Justice For Rickie Slaughter

Coronavirus in Prison

It is well known that COVID-19 pandemic has affected lower-income families disproportionately. This affect, unfortuantely, has also extended to inmates, where basic safety precautions are often ignored.

The following was an interview of Rickie Slaughter, designated by "R" below.

N: Do you believe that Core Civic has taken the necessary Covid-19 precautions to prevent the ongoing outbreak at the facility?

R: At the moment, I think they're still missing a few steps but if we go back to when the spring began, I don't think they took any of the necessary precautions that they should have been taking despite the fact that they were put on notice and made aware of what was going on in the facility. As early as May 11th of 2020, me and the federal Public Defender's Office, through my attorney Jeremy Baron at the time, had alerted the state of Nevada, in a motion asking for my release, to the circumstances here is at Saguaro Correctional Facility in which Covid-19 was spreading through the facility and inmates were not being treated appropriately.

At the time there were many specific allegations, they had an entire unit such as L unit, they call that unit Lima, that was put on complete lockdown in addition to that in the specific unit where I was in, there were at least six inmates that were presenting with symptoms consistent with Covid-19. Those symptoms included one inmate had lost his sense of taste and smell, several other inmates had dry coughs and sore throats, a few had fevers.

Each one of them had submitted request for help from medical here and the nurses informed them that they were only probably suffering from allergies and it got so bad to where what I believe is they begin telling everyone in the facility the same thing that presented those type of symptoms because they handed out so much allergy medication, they ran out. And I seen this with my own eyes when they came to get my neighbor who was suffering from COVID-like symptoms his medication, they ended up telling they were out because they had handed out so much to so many inmates they had to wait to restock. So at that point, on May 11th we filed a motion requesting that I be released.

By May 18th Warden Frank responded with an eighty-page document that he signed as a declaration he also wrote a letter to the Hawaii oversight commission each of those things can be located on my website JusticeForRickieSlaughter.com. And he ended up saying basically that I was lying and all the allegations that there was no COVID-19 in the facility, but the worst part about it I don't think he took the precaution since because he didn't come into our unit to check on the six inmates that I had explained were presenting COVID like symptoms. They just left them there to deal with it on their own. And not only that, we share showers, we share telephones, we are moved by the same officers who touched them then touch us because we have to be escorted. So, each of those things contributed to the spread. The showers are not disinfected for days sometimes, days on end, without them disinfecting the showers. So I believe that helped promulgate and facilitate the spread of COVID-19 in the facility.

Frank, on the other hand, just said that it was all false and nothing was going on. Well lo and behold, about two months later on July 8th we all get tested because in Nevada at the time, Saguaro still had not conducted a single test for staff nor inmates of COVID-19. So many staff were in here presenting symptoms that were consistent with COVID-19 and so were inmates. So, no I don't think they took the necessary precautions.

Once those tests came back on July 8th, I mean the test that we took on July 8th, I believe the test came back the following week after that. When those test results came back it turned out that out of the 99 inmates who were tested, which were all Nevada inmates, we were only tested because Nevada asked we be tested, over 60 inmates tested positive. So that was over 60% were positive for COVID-19 indicative and kind of going right with what I said was occurring in the facility back in May. So, I hope that answers your question.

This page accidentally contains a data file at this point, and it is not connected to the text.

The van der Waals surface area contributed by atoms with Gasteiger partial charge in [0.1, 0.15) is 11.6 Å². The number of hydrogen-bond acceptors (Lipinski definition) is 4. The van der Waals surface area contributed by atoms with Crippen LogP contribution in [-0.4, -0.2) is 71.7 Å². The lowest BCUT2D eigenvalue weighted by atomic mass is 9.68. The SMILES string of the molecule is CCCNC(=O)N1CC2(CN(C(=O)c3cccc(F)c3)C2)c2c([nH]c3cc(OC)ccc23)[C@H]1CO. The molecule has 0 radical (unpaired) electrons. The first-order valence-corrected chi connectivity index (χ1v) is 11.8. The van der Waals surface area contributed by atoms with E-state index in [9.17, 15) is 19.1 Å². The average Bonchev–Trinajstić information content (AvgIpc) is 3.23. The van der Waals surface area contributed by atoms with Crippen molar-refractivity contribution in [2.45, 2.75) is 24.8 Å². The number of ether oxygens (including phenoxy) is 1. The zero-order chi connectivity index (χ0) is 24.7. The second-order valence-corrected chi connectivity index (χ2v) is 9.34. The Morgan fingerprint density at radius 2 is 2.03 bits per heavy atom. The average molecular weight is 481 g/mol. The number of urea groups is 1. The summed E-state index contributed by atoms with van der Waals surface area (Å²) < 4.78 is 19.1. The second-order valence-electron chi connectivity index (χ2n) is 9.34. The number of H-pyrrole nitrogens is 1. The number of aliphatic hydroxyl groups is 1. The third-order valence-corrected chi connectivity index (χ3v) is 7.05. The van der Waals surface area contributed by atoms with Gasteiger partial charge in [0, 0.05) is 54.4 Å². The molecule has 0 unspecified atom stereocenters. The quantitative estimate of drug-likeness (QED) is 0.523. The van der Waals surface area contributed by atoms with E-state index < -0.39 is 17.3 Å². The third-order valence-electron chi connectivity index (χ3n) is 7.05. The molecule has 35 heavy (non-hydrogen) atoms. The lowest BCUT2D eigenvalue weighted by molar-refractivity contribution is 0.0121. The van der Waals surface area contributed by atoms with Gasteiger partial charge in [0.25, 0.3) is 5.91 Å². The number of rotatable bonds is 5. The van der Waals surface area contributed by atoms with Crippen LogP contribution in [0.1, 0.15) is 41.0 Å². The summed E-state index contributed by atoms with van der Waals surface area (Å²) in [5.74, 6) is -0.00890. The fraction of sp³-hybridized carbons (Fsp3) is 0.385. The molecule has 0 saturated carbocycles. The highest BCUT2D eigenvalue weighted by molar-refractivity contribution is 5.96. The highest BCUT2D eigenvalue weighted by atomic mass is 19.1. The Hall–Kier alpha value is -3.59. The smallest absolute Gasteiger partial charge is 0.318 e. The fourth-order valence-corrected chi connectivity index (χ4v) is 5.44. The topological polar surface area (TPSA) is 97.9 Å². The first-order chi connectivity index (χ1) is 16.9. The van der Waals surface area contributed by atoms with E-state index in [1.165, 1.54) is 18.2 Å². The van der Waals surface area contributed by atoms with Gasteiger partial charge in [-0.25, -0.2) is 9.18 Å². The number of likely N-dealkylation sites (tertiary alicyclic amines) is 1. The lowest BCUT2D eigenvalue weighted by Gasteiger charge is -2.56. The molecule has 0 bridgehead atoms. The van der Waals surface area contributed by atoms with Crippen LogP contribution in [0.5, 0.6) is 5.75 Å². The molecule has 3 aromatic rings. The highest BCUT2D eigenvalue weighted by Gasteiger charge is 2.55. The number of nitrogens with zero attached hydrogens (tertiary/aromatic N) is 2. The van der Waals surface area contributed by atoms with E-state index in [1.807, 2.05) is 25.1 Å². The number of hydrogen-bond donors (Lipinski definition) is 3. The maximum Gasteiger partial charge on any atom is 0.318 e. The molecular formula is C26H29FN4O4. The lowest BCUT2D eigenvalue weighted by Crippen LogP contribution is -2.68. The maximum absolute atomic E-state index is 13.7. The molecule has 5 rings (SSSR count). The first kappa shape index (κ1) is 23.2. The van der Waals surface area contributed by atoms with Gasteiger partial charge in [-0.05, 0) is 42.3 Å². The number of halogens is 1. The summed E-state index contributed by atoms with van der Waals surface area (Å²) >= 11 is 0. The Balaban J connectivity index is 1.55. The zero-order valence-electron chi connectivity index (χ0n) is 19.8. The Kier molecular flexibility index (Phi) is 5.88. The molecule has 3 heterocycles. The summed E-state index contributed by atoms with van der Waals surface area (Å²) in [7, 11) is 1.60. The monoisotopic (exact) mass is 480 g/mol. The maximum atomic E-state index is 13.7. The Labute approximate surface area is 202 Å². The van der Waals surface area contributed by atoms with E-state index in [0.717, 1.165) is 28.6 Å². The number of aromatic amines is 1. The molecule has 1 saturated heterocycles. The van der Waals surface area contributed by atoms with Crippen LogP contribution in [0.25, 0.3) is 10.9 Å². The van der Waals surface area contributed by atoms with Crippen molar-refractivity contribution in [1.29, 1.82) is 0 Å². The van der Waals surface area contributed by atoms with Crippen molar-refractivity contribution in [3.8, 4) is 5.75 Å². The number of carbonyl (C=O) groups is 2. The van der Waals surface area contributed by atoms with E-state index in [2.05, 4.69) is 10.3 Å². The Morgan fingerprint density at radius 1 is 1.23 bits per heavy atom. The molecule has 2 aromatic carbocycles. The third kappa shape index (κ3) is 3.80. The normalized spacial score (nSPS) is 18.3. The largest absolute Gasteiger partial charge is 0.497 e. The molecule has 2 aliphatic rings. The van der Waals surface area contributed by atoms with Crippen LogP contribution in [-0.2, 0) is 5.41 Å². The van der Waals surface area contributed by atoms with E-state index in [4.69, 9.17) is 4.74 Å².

N: Yes, thanks for sharing. Nevada has said all inmates with COVID are asymptomatic do you agree with that description or have you seen evidence of symptoms?

R: It's definitely..., that description that all inmates are asymptomatic is false. In fact, just about four days ago there was an inmate up here who specifically was throwing up blood and even in May inmates were coughing up blood and going through stuff. But now just recently four days ago there was an inmates throwing up blood and he actually had a cup of the blood which he was spewing out in his vomit in his hand as he approached a nurde to try to ask for help. Well they waved him off and they said go fill out a request form, fill out a medical request form and send it to us in the mail. So, they didn't give him any help there. He ended He ended up calling his mother, his mother called the facility and put some pressure on the facility to make sure they treated her son. The nurses came back around the next day and decided to then see him and try to tend to what was going on with him. There are few inmates who have complained that it feels like there's fluid on their lungs and they’re having trouble breathing there are quite a few inmates suffering from fatigue and different spine aches or abdominal tenderness in their stomach so no I would disagree with the statement that all the inmates were asymptomatic.

N: What was the reaction among inmates when they were told that they were tested positive?

R: Pretty much it was the rhetorical, “damn I knew it,” you know? Everybody knew it was spreading through the facility, the running joke amongst CO’s and inmates was that, “well everybody just about everybody's got it now as long as nobody dies were alright.” So there was a running joke, long before the test, that it was spreading through the facility. My concern was given the fact that it was so prevalent and common knowledge that people were sick with symptoms that appear to be consistent with the disease that characterizes the global pandemic that is surrounding us, is that Saguaro was still steadfast in their refusal to test a single person for COVID-19. And I believe their goal was to keep this prison as one of the few Core Civic prisons in Arizona as being characterized as having zero COVID cases so that they can continue to take in more contracts and money from other states. Because obviously no state really wants to send inmates to a prison that has COVID cases. And in this particular situation, they actually tried to move us to a prison called Florence Central, a Core Civic prison in Florence Arizona, in June right before the tests came. I’m saying, in late June they came and made an announcement around June Twenty-Six or Seven telling us we all had to be out in four days, so pack our stuff up. Well that ended up getting cancelled when the test arrived, but I believe they were trying to send us down to the Central facility so that we would take the test down there and it would appear that we caught COVID down there. Because Florence Central had been suffering from an outbreak as early as May 9th for public knowledge because the ACLU had filed a class-action lawsuit on May 9th against that facility out here in Arizona. So, I believe they were trying to deliberately cover up the fact COVID was in this facility so they could at least still have one prison to pull in cash from other states because they were trying to move the Idaho state prisoners in our place after they moved us out to Florence. That was their plan.